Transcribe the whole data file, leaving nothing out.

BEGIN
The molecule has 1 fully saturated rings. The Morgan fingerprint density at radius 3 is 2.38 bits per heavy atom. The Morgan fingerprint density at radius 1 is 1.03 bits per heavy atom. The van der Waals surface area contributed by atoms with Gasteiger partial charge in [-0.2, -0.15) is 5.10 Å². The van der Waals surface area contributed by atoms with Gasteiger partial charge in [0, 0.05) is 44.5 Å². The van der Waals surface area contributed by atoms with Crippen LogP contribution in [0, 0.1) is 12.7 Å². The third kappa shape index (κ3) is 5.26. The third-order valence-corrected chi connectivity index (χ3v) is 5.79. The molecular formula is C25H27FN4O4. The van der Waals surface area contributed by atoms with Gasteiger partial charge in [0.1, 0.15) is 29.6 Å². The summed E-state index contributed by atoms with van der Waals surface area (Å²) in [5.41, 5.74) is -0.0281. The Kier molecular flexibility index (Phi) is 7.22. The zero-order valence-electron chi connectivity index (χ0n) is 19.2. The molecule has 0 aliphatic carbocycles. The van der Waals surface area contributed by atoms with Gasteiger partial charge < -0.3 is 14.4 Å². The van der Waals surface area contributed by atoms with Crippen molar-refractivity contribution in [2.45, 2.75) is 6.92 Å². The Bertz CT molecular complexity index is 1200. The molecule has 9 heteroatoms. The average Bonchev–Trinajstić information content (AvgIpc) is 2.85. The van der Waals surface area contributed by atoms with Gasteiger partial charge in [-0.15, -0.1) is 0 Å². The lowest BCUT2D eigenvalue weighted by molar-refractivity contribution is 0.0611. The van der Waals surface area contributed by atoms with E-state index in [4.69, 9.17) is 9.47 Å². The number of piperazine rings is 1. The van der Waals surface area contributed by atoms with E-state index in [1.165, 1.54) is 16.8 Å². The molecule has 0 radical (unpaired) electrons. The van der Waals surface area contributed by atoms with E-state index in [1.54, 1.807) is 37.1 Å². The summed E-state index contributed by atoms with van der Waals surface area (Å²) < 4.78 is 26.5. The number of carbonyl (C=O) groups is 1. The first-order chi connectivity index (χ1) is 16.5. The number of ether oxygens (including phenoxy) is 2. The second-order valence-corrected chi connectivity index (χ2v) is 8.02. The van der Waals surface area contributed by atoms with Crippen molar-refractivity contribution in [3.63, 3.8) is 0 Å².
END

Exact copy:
The molecule has 1 fully saturated rings. The Morgan fingerprint density at radius 3 is 2.38 bits per heavy atom. The Morgan fingerprint density at radius 1 is 1.03 bits per heavy atom. The van der Waals surface area contributed by atoms with Gasteiger partial charge in [-0.2, -0.15) is 5.10 Å². The van der Waals surface area contributed by atoms with Gasteiger partial charge in [0, 0.05) is 44.5 Å². The van der Waals surface area contributed by atoms with Crippen LogP contribution in [0, 0.1) is 12.7 Å². The third kappa shape index (κ3) is 5.26. The third-order valence-corrected chi connectivity index (χ3v) is 5.79. The molecular formula is C25H27FN4O4. The van der Waals surface area contributed by atoms with Gasteiger partial charge in [0.1, 0.15) is 29.6 Å². The summed E-state index contributed by atoms with van der Waals surface area (Å²) in [5.41, 5.74) is -0.0281. The Kier molecular flexibility index (Phi) is 7.22. The zero-order valence-electron chi connectivity index (χ0n) is 19.2. The molecule has 0 aliphatic carbocycles. The van der Waals surface area contributed by atoms with Gasteiger partial charge < -0.3 is 14.4 Å². The van der Waals surface area contributed by atoms with Crippen molar-refractivity contribution in [2.45, 2.75) is 6.92 Å². The Bertz CT molecular complexity index is 1200. The molecule has 9 heteroatoms. The average Bonchev–Trinajstić information content (AvgIpc) is 2.85. The van der Waals surface area contributed by atoms with Gasteiger partial charge in [-0.15, -0.1) is 0 Å². The lowest BCUT2D eigenvalue weighted by molar-refractivity contribution is 0.0611. The van der Waals surface area contributed by atoms with E-state index in [4.69, 9.17) is 9.47 Å². The number of piperazine rings is 1. The van der Waals surface area contributed by atoms with E-state index in [1.165, 1.54) is 16.8 Å². The molecule has 0 radical (unpaired) electrons. The van der Waals surface area contributed by atoms with E-state index in [1.54, 1.807) is 37.1 Å². The summed E-state index contributed by atoms with van der Waals surface area (Å²) < 4.78 is 26.5. The number of carbonyl (C=O) groups is 1. The first-order chi connectivity index (χ1) is 16.5. The number of ether oxygens (including phenoxy) is 2. The second-order valence-corrected chi connectivity index (χ2v) is 8.02. The van der Waals surface area contributed by atoms with Crippen molar-refractivity contribution in [3.63, 3.8) is 0 Å².